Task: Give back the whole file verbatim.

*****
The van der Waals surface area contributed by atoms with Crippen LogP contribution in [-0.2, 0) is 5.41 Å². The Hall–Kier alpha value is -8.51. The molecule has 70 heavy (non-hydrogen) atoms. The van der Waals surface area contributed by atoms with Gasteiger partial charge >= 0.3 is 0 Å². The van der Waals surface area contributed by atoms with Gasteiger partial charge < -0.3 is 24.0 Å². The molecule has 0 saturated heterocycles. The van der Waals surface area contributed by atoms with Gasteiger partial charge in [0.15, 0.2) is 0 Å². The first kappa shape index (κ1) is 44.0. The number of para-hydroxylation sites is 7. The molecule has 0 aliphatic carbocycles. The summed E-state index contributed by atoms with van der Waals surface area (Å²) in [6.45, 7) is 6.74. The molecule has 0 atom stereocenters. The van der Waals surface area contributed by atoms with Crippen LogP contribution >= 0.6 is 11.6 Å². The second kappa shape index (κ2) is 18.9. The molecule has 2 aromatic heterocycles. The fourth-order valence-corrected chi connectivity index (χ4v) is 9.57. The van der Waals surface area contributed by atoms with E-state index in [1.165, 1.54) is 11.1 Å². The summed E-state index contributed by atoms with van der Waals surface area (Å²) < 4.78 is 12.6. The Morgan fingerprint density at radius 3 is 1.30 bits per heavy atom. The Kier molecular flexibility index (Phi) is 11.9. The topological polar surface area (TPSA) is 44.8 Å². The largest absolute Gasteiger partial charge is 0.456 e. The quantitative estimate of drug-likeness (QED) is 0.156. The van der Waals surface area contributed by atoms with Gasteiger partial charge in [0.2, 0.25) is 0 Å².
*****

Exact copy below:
The van der Waals surface area contributed by atoms with Crippen LogP contribution in [-0.2, 0) is 5.41 Å². The Hall–Kier alpha value is -8.51. The molecule has 70 heavy (non-hydrogen) atoms. The van der Waals surface area contributed by atoms with Gasteiger partial charge >= 0.3 is 0 Å². The van der Waals surface area contributed by atoms with Gasteiger partial charge < -0.3 is 24.0 Å². The molecule has 0 saturated heterocycles. The van der Waals surface area contributed by atoms with Gasteiger partial charge in [0.15, 0.2) is 0 Å². The first kappa shape index (κ1) is 44.0. The number of para-hydroxylation sites is 7. The molecule has 0 aliphatic carbocycles. The summed E-state index contributed by atoms with van der Waals surface area (Å²) in [6.45, 7) is 6.74. The molecule has 0 atom stereocenters. The van der Waals surface area contributed by atoms with Crippen LogP contribution >= 0.6 is 11.6 Å². The second kappa shape index (κ2) is 18.9. The molecule has 2 aromatic heterocycles. The fourth-order valence-corrected chi connectivity index (χ4v) is 9.57. The van der Waals surface area contributed by atoms with E-state index in [1.165, 1.54) is 11.1 Å². The summed E-state index contributed by atoms with van der Waals surface area (Å²) < 4.78 is 12.6. The Morgan fingerprint density at radius 3 is 1.30 bits per heavy atom. The Kier molecular flexibility index (Phi) is 11.9. The topological polar surface area (TPSA) is 44.8 Å². The largest absolute Gasteiger partial charge is 0.456 e. The quantitative estimate of drug-likeness (QED) is 0.156. The van der Waals surface area contributed by atoms with Gasteiger partial charge in [0.2, 0.25) is 0 Å².